The fifth edition of Global Public Investor, a comprehensive survey of 750 central banks and pension and sovereign funds prepared by the London-based Official Monetary Institutions Forum (OMFIF), charts a 7.5% asset rise in 2017 to over $35 trillion versus flat performance the previous year, with only the Middle East down. Half of holdings are in Europe and North America, while Asia led by China has 40% of the total. Equity rallies and “hard” real estate and infrastructure diversification supported the upswing, as gold reserves reached a two-decade high with China’s and Russia’s central banks controlling the bulk. Pension funds are the biggest managers with a $15 trillion stash, and in the Euro area Greece and the Baltics increased portfolios in contrast with the Gulf downturns in Qatar and Saudi Arabia, which both lost $50 billion. Turkey and Kazakhstan were also big gold buyers as instruments included retail and ETF exposure. Environmental, social and governance principles are routinely incorporated, with three-quarters polled requiring outside advisers to apply them and the same percentage already with green and sustainable investments in portfolios. Several funds plan complete fossil fuel divestment over time, and include the $150 billion green bond market in the fixed income category. 20% of respondent will lift renimbi weightings in the near term although only $125 billion is currently positioned, particularly to match the project envelope under the multi-trillion dollar Belt and Road program. Gender balance still lags among the universe at about a 20% average for women in boards and top executives, with Africa the best represented region. Chinese funds accounted for one-fifth of asset growth with a $520 billion gain, while Kuwait’s Investment Authority shrank 10% at the bottom of the pack. Government bonds take over one-third of allocation, followed by corporate debt and stocks, with illiquid property rising in popularity at a10% slice in a cross-section surveyed by State Street research. The compilation notes that Brazil is the largest emerging world debtor in a reversal of status from the immediate post-2008 crisis period, and that Islamic sukuk issuance is around $500 billion outstanding with geographies extending into conventional European centers.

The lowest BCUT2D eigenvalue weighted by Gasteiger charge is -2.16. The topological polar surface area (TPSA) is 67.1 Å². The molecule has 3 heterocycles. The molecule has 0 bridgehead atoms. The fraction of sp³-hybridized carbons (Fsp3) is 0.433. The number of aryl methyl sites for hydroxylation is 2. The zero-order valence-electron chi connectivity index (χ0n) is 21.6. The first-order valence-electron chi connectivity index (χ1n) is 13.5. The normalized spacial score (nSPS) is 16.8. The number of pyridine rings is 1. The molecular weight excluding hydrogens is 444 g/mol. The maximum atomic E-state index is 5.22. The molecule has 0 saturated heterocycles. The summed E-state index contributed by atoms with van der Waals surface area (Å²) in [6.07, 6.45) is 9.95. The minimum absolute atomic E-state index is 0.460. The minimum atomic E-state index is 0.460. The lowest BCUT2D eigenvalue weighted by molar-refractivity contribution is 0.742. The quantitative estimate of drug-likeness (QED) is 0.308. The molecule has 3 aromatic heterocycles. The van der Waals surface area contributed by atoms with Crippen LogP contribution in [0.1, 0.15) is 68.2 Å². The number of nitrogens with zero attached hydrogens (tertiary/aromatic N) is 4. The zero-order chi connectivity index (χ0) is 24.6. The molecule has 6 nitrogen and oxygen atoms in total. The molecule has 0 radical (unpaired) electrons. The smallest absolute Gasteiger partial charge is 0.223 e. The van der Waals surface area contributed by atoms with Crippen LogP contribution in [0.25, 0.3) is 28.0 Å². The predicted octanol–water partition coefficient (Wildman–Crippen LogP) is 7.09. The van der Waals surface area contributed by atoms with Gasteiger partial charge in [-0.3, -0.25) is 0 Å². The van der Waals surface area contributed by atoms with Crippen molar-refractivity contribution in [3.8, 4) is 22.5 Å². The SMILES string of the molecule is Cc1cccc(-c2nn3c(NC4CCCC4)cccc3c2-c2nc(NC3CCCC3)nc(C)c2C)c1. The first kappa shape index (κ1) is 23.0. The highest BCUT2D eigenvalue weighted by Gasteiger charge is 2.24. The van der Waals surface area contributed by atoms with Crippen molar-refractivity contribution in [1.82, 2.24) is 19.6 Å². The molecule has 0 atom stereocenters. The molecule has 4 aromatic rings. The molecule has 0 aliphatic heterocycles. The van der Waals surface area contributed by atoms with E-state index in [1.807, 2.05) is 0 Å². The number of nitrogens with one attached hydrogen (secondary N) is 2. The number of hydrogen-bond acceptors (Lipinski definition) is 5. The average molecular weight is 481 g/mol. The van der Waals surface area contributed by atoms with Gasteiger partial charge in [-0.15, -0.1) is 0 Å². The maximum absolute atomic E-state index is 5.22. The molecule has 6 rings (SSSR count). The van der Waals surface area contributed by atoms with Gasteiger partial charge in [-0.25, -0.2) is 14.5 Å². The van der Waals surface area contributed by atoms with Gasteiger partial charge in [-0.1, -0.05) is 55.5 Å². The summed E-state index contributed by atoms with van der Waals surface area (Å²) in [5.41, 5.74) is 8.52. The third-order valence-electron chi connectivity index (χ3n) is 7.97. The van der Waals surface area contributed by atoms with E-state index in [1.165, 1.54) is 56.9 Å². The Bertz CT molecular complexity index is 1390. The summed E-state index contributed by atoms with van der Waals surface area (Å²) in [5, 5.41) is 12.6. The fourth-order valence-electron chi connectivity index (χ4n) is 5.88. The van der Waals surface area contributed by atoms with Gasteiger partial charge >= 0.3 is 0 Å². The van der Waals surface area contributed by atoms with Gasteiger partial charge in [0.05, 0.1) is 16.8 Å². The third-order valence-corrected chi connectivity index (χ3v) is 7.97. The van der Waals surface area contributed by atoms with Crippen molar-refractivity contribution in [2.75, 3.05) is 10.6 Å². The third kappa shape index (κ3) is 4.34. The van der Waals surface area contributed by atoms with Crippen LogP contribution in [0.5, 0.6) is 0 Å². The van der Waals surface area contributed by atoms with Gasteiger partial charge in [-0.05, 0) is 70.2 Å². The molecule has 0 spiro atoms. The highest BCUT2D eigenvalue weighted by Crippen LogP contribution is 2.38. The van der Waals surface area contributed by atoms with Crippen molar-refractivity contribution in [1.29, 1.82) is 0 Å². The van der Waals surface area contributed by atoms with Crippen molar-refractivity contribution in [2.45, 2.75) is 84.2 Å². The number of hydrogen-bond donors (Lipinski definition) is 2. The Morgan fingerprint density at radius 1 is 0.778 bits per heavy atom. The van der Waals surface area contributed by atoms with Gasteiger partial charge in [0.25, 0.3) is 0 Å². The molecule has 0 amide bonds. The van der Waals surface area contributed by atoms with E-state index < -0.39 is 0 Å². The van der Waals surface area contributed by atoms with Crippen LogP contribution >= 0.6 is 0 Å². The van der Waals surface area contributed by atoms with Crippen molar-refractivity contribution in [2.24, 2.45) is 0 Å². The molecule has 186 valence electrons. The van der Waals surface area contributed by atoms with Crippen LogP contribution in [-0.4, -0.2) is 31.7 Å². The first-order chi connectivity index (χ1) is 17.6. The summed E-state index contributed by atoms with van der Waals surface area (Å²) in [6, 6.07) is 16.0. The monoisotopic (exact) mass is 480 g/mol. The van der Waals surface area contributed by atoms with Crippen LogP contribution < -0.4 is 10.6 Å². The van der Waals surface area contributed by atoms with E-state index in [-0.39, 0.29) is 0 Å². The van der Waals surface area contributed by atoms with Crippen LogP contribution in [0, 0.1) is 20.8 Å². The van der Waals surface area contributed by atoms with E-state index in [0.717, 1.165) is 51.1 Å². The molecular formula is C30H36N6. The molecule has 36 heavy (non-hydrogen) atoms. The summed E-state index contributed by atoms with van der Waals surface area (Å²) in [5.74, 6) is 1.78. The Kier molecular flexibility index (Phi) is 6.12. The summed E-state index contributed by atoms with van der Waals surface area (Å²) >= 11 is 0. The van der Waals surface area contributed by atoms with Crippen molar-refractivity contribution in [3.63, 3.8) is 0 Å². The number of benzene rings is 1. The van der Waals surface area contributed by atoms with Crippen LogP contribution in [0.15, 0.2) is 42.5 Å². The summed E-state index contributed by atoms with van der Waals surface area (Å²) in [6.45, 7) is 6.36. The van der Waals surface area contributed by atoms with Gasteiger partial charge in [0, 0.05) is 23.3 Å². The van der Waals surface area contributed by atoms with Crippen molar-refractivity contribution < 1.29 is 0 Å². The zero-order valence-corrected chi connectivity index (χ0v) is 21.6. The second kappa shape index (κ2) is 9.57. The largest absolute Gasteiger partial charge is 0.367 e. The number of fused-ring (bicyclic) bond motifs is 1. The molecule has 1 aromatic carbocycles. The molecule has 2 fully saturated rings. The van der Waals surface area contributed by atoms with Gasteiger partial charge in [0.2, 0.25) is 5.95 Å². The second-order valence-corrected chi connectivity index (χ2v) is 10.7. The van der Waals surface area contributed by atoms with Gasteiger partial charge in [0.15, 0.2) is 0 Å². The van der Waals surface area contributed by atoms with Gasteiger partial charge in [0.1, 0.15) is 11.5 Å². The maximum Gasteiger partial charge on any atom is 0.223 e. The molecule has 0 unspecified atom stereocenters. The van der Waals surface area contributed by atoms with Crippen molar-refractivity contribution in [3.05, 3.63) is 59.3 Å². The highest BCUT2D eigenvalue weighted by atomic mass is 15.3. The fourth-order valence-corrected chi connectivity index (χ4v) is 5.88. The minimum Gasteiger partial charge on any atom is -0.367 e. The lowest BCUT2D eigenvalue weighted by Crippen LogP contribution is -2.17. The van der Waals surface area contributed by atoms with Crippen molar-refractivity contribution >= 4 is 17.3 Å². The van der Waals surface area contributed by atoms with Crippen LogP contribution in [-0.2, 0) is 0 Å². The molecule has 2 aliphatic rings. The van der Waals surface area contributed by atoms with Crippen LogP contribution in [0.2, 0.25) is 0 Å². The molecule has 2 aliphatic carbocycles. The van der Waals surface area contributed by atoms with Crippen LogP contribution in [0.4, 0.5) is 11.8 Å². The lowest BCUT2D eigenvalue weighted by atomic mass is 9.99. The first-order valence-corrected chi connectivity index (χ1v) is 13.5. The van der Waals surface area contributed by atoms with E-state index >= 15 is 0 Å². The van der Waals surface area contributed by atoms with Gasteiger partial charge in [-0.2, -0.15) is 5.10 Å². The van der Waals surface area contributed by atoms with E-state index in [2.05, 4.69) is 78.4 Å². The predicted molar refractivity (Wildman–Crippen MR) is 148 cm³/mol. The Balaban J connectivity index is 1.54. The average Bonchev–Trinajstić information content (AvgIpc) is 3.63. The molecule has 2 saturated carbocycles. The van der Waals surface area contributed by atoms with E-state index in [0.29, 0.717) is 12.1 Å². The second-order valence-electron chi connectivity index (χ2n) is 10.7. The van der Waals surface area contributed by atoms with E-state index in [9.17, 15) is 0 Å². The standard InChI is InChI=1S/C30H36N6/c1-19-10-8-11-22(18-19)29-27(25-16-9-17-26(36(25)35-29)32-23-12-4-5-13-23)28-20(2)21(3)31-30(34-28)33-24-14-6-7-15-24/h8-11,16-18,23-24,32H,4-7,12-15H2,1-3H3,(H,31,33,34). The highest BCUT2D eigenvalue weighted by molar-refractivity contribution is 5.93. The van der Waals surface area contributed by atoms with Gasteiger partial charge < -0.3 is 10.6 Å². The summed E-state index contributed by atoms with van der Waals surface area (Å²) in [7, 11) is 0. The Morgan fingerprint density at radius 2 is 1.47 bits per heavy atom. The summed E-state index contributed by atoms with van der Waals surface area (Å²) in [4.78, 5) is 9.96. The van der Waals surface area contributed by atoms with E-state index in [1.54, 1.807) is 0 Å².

Contributors to the volume touted African prospects as a remaining unexplored high-growth tier, and new structured products are available to offer institutions diversified passive exposure in keeping with conservative mandates. However the lure must be weighed against alarming reports of sovereign debt commercial distress a decade after sweeping relief under the HIPC initiative granted mainly by official creditors. According to a May analysis by S&P ratings it was only a “partial success” since general government stocks have tripled as a fraction to 55% of GDP since 2010 along with interest at 11% of revenue. It emphasized that net debt improved from pre-HIPC levels, while the service burden is currently worse and “especially high” in Ghana, Uganda and Zambia. Congo-Brazzaville and Mozambique have already defaulted, and ratings downgrades will continue across the complex around the prevailing “B” speculative mark. Zambia’s negotiations on a fresh IMF arrangement have stalled on hidden liabilities spooking investors who did not pay much attention previously to recordkeeping which lagged along with commodity export capacity.